The MA scenarios differ significantly in their implications for the role of the Ramsar Convention in helping to protect wetlands. Some stresses to wetlands are stronger in the globalization scenarios, while others are stronger in the regional fragmentation scenarios. Under the Adapting Mosaic scenario, the focus on increasing knowledge of ecosystems through adaptive management could lead to high success in wetland protection, especially if the international cooperation frameworks help to empower regional managers and act as information-gathering and networking bases for regional and local management projects. The different futures projected by the MA scenarios imply somewhat different responsibilities for the Ramsar Convention. In the more regionalized scenarios, the Convention would likely need to carry a relatively greater part of the burden than at present for supporting actions at local and regional scales, whereas the globalization scenarios would tend to reinforce or amplify current Ramsar activities.
A conceptual shift among policy-makers and decision-makers is required to ensure that cross-sectoral approaches that incorporate the principles of consultation and transparency, address trade-offs, and ensure the long-term future of the services provided and supported by wetlands are adopted and implemented effectively. As these approaches place greater emphasis on the sustainable use of wetlands and their resources, they will better support sustainable development and improved human well-being. Rivers, lakes, marshes, mangroves, and other wetlands have often played central roles in development plans, but all too often these plans have been developed by single sectors and the resources have been used in ways that led to unnecessary harm to other sectors or that sacrificed long-term benefits for short-term gains. For example, rivers have been dammed to provide irrigation water, but these reservoirs have created health problems associated with infectious disease, while marshes drained to reduce malaria removed a critical source of food for local communities. As wetlands become scarcer and as we understand the benefits provided by the entire array of ecosystem services, the best options will increasingly involve managing wetlands for a broad array of services. This in turn requires the maintenance of the ecological character of the wetland—the goal of the “wise use” concepts advocated by the Ramsar Convention for more than 30 years.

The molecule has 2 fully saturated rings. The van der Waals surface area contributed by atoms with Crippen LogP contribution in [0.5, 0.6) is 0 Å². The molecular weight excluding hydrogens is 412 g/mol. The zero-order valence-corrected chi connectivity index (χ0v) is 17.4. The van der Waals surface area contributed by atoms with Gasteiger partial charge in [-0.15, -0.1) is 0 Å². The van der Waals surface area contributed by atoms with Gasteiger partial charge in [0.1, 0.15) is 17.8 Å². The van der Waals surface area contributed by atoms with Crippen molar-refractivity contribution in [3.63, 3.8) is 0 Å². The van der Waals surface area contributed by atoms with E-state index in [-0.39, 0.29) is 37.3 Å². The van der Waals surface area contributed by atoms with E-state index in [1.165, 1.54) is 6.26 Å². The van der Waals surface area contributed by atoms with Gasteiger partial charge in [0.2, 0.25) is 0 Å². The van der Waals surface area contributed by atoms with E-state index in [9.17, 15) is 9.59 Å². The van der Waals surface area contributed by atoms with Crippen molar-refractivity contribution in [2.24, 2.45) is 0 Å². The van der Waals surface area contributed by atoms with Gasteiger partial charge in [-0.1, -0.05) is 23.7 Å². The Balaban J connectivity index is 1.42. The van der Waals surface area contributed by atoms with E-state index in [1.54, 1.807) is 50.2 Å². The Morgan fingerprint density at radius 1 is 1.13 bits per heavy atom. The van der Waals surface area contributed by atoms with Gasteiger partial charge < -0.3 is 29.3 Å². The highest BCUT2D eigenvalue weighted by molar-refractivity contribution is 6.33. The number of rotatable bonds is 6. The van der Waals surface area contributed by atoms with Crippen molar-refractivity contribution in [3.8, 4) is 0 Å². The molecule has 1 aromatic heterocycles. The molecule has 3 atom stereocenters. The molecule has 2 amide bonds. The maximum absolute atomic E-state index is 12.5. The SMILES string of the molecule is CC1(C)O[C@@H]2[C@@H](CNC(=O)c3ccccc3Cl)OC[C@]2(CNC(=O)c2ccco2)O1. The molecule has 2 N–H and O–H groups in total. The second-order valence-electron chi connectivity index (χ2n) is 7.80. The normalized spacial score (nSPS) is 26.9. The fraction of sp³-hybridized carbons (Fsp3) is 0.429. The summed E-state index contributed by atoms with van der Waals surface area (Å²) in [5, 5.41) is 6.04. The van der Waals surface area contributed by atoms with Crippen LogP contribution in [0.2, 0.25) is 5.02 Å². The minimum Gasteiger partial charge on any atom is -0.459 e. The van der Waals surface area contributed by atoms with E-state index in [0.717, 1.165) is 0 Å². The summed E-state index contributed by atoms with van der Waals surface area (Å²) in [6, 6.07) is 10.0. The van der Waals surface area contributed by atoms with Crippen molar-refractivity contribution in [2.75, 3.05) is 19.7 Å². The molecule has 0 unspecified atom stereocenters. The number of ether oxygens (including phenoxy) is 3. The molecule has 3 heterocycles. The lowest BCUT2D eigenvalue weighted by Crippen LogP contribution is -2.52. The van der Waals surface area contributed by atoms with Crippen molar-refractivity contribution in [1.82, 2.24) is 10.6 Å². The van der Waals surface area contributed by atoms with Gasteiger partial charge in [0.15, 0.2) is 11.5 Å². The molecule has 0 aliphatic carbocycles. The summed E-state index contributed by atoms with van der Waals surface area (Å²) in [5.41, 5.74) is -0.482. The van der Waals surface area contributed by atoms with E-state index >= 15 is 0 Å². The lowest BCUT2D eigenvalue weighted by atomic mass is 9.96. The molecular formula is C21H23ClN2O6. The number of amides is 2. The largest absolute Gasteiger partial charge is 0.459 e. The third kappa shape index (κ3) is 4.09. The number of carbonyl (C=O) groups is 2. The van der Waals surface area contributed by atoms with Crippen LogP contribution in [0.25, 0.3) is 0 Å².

Many of the responses designed with a primary focus on wetlands and water resources will not be sustainable or sufficient unless other indirect and direct drivers of change are addressed. For example, the sustainability of protected areas for wetlands will be severely threatened by human-caused climate change. Similarly, the management of ecosystem services cannot be sustainable globally if the growth in consumption of services continues unabated. Responses also need to address the conditions that determine the effectiveness and degree of implementation of the wetland-focused actions.